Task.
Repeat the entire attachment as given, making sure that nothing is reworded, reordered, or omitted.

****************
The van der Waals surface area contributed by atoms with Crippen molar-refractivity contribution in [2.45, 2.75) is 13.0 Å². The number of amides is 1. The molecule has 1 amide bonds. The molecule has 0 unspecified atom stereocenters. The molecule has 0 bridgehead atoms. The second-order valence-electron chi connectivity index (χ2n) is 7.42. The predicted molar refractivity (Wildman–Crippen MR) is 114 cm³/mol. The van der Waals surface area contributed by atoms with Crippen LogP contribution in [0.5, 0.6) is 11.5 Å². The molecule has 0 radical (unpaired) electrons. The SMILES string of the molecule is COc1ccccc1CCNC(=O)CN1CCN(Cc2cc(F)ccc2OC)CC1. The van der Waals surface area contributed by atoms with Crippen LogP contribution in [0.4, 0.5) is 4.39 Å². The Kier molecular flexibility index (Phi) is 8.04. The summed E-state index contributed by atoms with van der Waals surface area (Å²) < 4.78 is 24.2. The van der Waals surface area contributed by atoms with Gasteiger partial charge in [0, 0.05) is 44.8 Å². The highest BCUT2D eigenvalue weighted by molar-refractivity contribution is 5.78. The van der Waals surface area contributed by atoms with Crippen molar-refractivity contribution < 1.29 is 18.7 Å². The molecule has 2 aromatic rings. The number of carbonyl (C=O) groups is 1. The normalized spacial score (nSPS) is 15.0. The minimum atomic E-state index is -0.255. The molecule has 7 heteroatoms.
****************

The van der Waals surface area contributed by atoms with Crippen molar-refractivity contribution in [2.45, 2.75) is 13.0 Å². The number of amides is 1. The molecule has 1 amide bonds. The molecule has 0 unspecified atom stereocenters. The molecule has 0 bridgehead atoms. The second-order valence-electron chi connectivity index (χ2n) is 7.42. The predicted molar refractivity (Wildman–Crippen MR) is 114 cm³/mol. The van der Waals surface area contributed by atoms with Crippen LogP contribution in [0.5, 0.6) is 11.5 Å². The molecule has 0 radical (unpaired) electrons. The SMILES string of the molecule is COc1ccccc1CCNC(=O)CN1CCN(Cc2cc(F)ccc2OC)CC1. The van der Waals surface area contributed by atoms with Crippen LogP contribution in [0.4, 0.5) is 4.39 Å². The Kier molecular flexibility index (Phi) is 8.04. The summed E-state index contributed by atoms with van der Waals surface area (Å²) < 4.78 is 24.2. The van der Waals surface area contributed by atoms with Gasteiger partial charge in [0, 0.05) is 44.8 Å². The highest BCUT2D eigenvalue weighted by molar-refractivity contribution is 5.78. The van der Waals surface area contributed by atoms with Crippen molar-refractivity contribution < 1.29 is 18.7 Å². The molecule has 2 aromatic rings. The number of carbonyl (C=O) groups is 1. The normalized spacial score (nSPS) is 15.0. The minimum atomic E-state index is -0.255. The molecule has 7 heteroatoms.